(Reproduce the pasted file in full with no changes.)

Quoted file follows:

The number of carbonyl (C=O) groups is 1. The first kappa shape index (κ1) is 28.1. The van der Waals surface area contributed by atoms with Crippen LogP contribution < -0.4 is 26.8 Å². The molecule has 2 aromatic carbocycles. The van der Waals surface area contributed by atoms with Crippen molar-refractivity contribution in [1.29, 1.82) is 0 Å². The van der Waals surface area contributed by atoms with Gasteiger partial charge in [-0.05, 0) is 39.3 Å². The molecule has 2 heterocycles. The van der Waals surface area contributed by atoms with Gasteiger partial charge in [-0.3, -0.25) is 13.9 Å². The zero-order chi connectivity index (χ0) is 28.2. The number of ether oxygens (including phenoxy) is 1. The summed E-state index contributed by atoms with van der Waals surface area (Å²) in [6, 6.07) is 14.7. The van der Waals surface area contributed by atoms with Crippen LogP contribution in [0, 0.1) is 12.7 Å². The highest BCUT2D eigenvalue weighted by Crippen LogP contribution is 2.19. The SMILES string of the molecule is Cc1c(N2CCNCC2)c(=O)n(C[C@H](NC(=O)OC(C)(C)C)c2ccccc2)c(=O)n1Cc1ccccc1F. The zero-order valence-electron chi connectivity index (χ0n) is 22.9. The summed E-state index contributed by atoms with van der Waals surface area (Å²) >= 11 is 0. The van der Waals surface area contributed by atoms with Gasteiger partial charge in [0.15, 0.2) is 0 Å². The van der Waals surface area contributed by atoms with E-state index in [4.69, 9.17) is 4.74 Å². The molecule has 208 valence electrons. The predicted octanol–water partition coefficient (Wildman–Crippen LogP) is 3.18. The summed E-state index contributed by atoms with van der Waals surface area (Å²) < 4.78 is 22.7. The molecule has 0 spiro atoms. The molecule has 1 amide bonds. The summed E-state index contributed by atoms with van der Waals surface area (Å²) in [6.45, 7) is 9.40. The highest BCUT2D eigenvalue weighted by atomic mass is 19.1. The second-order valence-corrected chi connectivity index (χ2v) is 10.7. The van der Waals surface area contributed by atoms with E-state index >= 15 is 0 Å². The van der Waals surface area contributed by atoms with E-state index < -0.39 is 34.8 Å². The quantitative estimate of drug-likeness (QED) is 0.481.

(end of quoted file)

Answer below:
The number of carbonyl (C=O) groups is 1. The first kappa shape index (κ1) is 28.1. The van der Waals surface area contributed by atoms with Crippen LogP contribution < -0.4 is 26.8 Å². The molecule has 2 aromatic carbocycles. The van der Waals surface area contributed by atoms with Crippen molar-refractivity contribution in [1.29, 1.82) is 0 Å². The van der Waals surface area contributed by atoms with Gasteiger partial charge in [-0.05, 0) is 39.3 Å². The molecule has 2 heterocycles. The van der Waals surface area contributed by atoms with Gasteiger partial charge in [-0.3, -0.25) is 13.9 Å². The zero-order chi connectivity index (χ0) is 28.2. The number of ether oxygens (including phenoxy) is 1. The summed E-state index contributed by atoms with van der Waals surface area (Å²) in [6, 6.07) is 14.7. The van der Waals surface area contributed by atoms with Crippen LogP contribution in [0, 0.1) is 12.7 Å². The highest BCUT2D eigenvalue weighted by Crippen LogP contribution is 2.19. The SMILES string of the molecule is Cc1c(N2CCNCC2)c(=O)n(C[C@H](NC(=O)OC(C)(C)C)c2ccccc2)c(=O)n1Cc1ccccc1F. The zero-order valence-electron chi connectivity index (χ0n) is 22.9. The summed E-state index contributed by atoms with van der Waals surface area (Å²) >= 11 is 0. The van der Waals surface area contributed by atoms with Gasteiger partial charge in [0.15, 0.2) is 0 Å². The van der Waals surface area contributed by atoms with E-state index in [4.69, 9.17) is 4.74 Å². The molecule has 208 valence electrons. The predicted octanol–water partition coefficient (Wildman–Crippen LogP) is 3.18. The summed E-state index contributed by atoms with van der Waals surface area (Å²) < 4.78 is 22.7. The molecule has 0 spiro atoms. The molecule has 1 amide bonds. The summed E-state index contributed by atoms with van der Waals surface area (Å²) in [6.45, 7) is 9.40. The highest BCUT2D eigenvalue weighted by atomic mass is 19.1. The second-order valence-corrected chi connectivity index (χ2v) is 10.7. The van der Waals surface area contributed by atoms with E-state index >= 15 is 0 Å². The van der Waals surface area contributed by atoms with E-state index < -0.39 is 34.8 Å². The quantitative estimate of drug-likeness (QED) is 0.481.